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If there was one thing – one thing – I have taken away from 70s horror movies, it’s that “monster rallies” almost inevitably suck. I’m not talking about actual monster rallies, but movies that gathered together the gray eminences of horror stars in the same flick. Christopher Lee, Boris Karloff, Peter Cushing, John Carradine, any combination of the above should be marvelous. What they are, usually, is quite tedious. This may be a problem with the horror genre overall in the 70s, desperately trying to re-invent itself in a new era with real-life horror vomiting forth from living room TVs every night. Watch Bogdanovich’s Targets again and realize in how many ways it was a prophetic piece of work, not only cinematically, but in the real world.
Well, sometimes they’re not too terrible, perhaps in spite of themselves. Madhouse falls into this category.
Vincent Price plays Pete Toombs, an actor who has made his fortune playing a character named Dr. Death in a very successful series of movies (which always seem to look a lot like movies made by co-producers AIP in the 60s, hmmmmm…). During a fairly fractious New Years party “five years ago”, Toombs has a falling-out with his young bride-to-be, and later finds her decapitated body. It’s possible that he killed her in some sort of fugue state, and he spends several years in a mental institution.
In present day, he is called to England by his old friend, Herbert Flay (Peter Cushing), a former actor himself and writer of the Dr. Death flicks. Flay has joined with producer Oliver Quayle (Robert Quarry) – who caused the falling-out five years ago – to produce a Dr. Death TV series. Toombs resists at first, still unquiet over his fiancee’s death, and above all, fearful of Dr. Death. “He frightens me. I’m frightened of what he can do.”
Well, needless to say, being a horror movie and all, it’s not long before the bodies start stacking up like cordwood. Toombs gets stressed out, closes his eyes, we see hands donning black gloves, and someone wearing Dr. Death’s costume kills someone else in ways reminiscent of the movies. A very real problem is that whoever the killer is wears a skull mask, so it’s obviously not Toombs committing the murders (if it was, why bother with the mask?). In fact, the culprit is pretty transparent from the get-go, though the movie tries to obscure this over the next 90 minutes or so. When the last line of a flick is, “It’s your favorite dish… sour cream and red herrings” that notice has been noisily nailed to the wall.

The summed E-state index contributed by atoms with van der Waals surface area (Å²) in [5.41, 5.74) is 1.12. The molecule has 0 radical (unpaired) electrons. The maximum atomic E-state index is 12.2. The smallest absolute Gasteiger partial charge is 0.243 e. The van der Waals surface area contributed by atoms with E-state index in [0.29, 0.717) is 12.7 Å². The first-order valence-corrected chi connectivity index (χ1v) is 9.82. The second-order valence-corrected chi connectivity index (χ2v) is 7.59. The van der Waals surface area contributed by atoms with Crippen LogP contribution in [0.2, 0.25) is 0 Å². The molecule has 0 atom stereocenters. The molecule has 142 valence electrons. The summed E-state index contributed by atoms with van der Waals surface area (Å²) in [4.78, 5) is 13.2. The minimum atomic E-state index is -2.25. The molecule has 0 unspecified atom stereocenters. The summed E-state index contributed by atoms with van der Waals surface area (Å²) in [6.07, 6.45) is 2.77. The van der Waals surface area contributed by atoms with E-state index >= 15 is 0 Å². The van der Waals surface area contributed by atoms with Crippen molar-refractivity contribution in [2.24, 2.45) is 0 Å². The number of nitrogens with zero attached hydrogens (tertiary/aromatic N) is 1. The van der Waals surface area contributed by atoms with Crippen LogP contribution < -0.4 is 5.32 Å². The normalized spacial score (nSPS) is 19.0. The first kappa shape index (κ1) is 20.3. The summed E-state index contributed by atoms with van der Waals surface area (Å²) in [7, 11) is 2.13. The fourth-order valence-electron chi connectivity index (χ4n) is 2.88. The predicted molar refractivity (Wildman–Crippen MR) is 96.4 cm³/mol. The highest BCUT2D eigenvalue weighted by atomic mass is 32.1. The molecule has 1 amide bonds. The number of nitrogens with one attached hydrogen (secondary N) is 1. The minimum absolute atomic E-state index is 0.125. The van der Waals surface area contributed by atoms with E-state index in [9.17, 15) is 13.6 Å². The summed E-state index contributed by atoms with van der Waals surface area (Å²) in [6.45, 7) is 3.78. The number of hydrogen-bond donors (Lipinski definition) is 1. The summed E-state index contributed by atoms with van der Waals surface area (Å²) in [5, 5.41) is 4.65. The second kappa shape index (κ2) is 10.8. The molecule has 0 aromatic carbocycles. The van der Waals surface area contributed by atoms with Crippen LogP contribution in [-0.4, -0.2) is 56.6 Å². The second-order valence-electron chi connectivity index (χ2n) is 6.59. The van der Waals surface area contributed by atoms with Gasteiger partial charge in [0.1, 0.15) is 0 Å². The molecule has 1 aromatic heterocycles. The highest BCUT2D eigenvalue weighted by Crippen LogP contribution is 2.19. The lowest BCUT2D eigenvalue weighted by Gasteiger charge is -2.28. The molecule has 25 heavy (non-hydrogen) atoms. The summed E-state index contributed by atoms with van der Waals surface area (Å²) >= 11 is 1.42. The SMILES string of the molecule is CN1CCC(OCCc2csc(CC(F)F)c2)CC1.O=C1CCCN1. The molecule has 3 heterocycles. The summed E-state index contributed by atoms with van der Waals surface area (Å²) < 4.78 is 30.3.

Yes, this is famously (and obviously) one of those movies where the script was being written even as scenes were being shot. Supposedly based on a novel by Angus Hall, Devilday, about the only things left over are the main character’s name and the fact that he was a horror star. Everything else was in an improvisational muddle right up to the end, which is just as confusing and unlikely as anything else preceding it. There is a reason this was the final collaboration between AIP and Amicus.
But another thing I learned from watching allllll these British horror movies from the 60 and 70s: even in the worst of them, the actors can be relied upon on to take the whole thing seriously. They do not camp or mince about, unless the material explicitly calls for it; even Christopher Lee, when he refused to say his lines as Dracula because he found them too gawdawful, once that camera was rolling and “Action” was called, hit his mark and made with the scary.
Every actor in Madhouse gives it his or her all, even though the script does not particularly reward them for it. Price is especially good, Cushing is sadly wasted, for the most part. Robert Quarry was obviously being groomed to replace Price as AIP’s horror guy, but increasingly it became obvious they had no idea how to facilitate that, which is too bad: he’s always solid. I was also pleased that I recognized Linda Hayden from Blood on Satan’s Claw.
The conceit of using footage from Price’s earlier movies as previous Dr. Death flicks allows us to enjoy sequences with Boris Karloff and Basil Rathbone – and to ballyhoo their names in the opening credits as “Special Participation by…”
Leave it to AIP to find a way to exploit you after your death. It’s a device lifted from that earlier mentioned, Corman-produced Targets. Too bad AIP learned the wrong lesson from Corman, or, rather, badly misinterpreted it.